J Psychiatry Neurosci 2012;35(6):390-8
Dustin A. Pardini, PhD; Mary Phillips, MD
From the Department of Psychiatry, University of Pittsburgh Medical Center, Pittsburgh, Pa.
Background: Abnormal neural responses to others’ emotions, particularly cues of threat and distress, have been implicated in the development of chronic violence. We examined neural responses to several emotional cues within a prospectively identified group of chronically violent men. We also explored the association between neural responses to social emotions and psychopathic features.
Methods: We compared neural responses to happy, sad, angry, fearful and neutral faces between chronically violent (n = 22) and nonviolent (n = 20) men using functional magnetic resonance imaging (fMRI). Participants were prospectively identified from a longitudinal study based on information collected from age 7 to 27 years. We assessed psychopathic features using a self-report measure administered in adulthood.
Results: The chronically violent men exhibited significantly reduced neural responses in the dorsomedial prefrontal cortex to all faces, regardless of the emotional content, compared with nonviolent men. We also observed a hyperactive amygdala response to neutral faces in chronically violent men, but only within the context of viewing happy faces. Moreover, they exhibited a greater dorsomedial prefrontal cortex response to mildly fearful faces than nonviolent men. These abnormalities were not associated with psychopathic features in chronically violent men.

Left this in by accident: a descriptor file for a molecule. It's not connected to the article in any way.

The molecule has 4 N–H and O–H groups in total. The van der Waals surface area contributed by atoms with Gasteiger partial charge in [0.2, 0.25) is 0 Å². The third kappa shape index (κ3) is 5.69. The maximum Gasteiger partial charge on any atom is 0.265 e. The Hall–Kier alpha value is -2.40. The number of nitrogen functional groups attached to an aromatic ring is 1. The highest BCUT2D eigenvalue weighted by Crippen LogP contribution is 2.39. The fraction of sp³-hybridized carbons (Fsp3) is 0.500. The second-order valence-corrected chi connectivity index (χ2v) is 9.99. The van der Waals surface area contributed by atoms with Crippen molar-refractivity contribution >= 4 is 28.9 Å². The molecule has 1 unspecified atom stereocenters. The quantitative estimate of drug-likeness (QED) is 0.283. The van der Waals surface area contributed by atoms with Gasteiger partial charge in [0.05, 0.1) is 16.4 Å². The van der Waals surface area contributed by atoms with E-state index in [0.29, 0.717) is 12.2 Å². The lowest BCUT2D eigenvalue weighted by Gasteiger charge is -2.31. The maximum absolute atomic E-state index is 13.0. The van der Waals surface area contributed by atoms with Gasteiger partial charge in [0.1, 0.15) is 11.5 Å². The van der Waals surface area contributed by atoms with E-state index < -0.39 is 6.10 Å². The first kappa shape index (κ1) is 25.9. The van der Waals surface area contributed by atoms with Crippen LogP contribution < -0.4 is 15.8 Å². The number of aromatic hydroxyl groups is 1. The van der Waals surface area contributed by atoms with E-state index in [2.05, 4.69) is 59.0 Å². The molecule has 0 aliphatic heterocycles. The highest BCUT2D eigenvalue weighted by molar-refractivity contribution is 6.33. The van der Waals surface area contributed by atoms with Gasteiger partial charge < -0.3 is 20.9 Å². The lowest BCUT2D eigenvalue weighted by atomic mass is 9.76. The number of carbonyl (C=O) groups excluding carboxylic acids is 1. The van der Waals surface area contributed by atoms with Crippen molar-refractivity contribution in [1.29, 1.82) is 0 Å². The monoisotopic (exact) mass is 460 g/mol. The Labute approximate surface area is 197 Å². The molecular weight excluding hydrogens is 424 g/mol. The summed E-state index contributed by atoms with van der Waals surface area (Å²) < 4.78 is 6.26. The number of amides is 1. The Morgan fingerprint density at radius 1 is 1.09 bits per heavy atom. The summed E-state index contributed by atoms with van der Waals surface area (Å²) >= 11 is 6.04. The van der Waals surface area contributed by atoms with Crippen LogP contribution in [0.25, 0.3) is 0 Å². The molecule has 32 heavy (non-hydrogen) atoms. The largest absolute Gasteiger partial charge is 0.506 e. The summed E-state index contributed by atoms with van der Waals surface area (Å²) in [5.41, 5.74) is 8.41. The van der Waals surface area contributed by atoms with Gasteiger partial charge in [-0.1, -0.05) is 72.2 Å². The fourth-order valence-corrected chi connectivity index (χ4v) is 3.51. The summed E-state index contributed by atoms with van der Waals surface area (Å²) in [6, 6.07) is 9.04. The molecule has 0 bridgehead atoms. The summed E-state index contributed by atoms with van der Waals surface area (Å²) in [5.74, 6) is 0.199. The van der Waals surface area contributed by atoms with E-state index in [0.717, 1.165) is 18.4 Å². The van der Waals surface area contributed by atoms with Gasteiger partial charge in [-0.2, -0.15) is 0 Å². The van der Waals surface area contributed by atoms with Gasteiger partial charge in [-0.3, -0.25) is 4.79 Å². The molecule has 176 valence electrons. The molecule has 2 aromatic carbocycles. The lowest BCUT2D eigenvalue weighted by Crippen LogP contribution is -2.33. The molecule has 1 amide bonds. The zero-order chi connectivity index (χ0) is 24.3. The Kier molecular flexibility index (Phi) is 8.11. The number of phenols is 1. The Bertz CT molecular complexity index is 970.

Limitations: It remains unclear whether the observed neural abnormalities preceded or are a consequence of persistent violence, and these results may not generalize to chronically violent women.
Conclusion: Chronically violent men exhibit a reduced neural response to facial cues regardless of emotional content. It appears that chronically violent men may view emotionally ambiguous facial cues as potentially threatening and implicitly reinterpret subtle cues of fear in others so they no longer elicit a negative response.
Submitted Feb. 25, 2010; Revised May 11, 2010; Accepted May 11, 2010.
Acknowledgments: Neuroimaging data collection was supported by grants awarded to Dr. Pardini from the National Institute on Mental Health (1K01MH078039–01A1), Centers for Disease Control and Prevention (R49/CCR323155) through the National Center for Injury Prevention, and National Science Foundation (SES-0215551) through the National Consortium on Violence Research. The larger PYS study was supported by grants awarded to Dr. Rolf Loeber from the National Institute on Drug Abuse (DA411018), National Institute on Mental Health (MH 48890, MH 50778) and the Office of Juvenile Justice and Delinquency Prevention (96-MU-FX-0012). Any opinions, findings, conclusions or recommendations expressed in this paper are those of the authors and do not necessarily reflect the views of the National Science Foundation. Special thanks to Rolf Loeber, Magda Stouthamer-Loeber and to the PYS participants for their assistance on this project.
Competing interests: See above for Dr. Pardini. None declared for Dr. Phillips.
Contributors: Drs. Pardini and Phillips both designed the study, analyzed the data, reviewed the written article and approved its publication. Dr. Pardini acquired the data and wrote the article.
Correspondence to: Dr. D.A. Pardini, Sterling Plaza, Ste. 408, 201 N Craig St., Pittsburgh PA 15213; email@example.com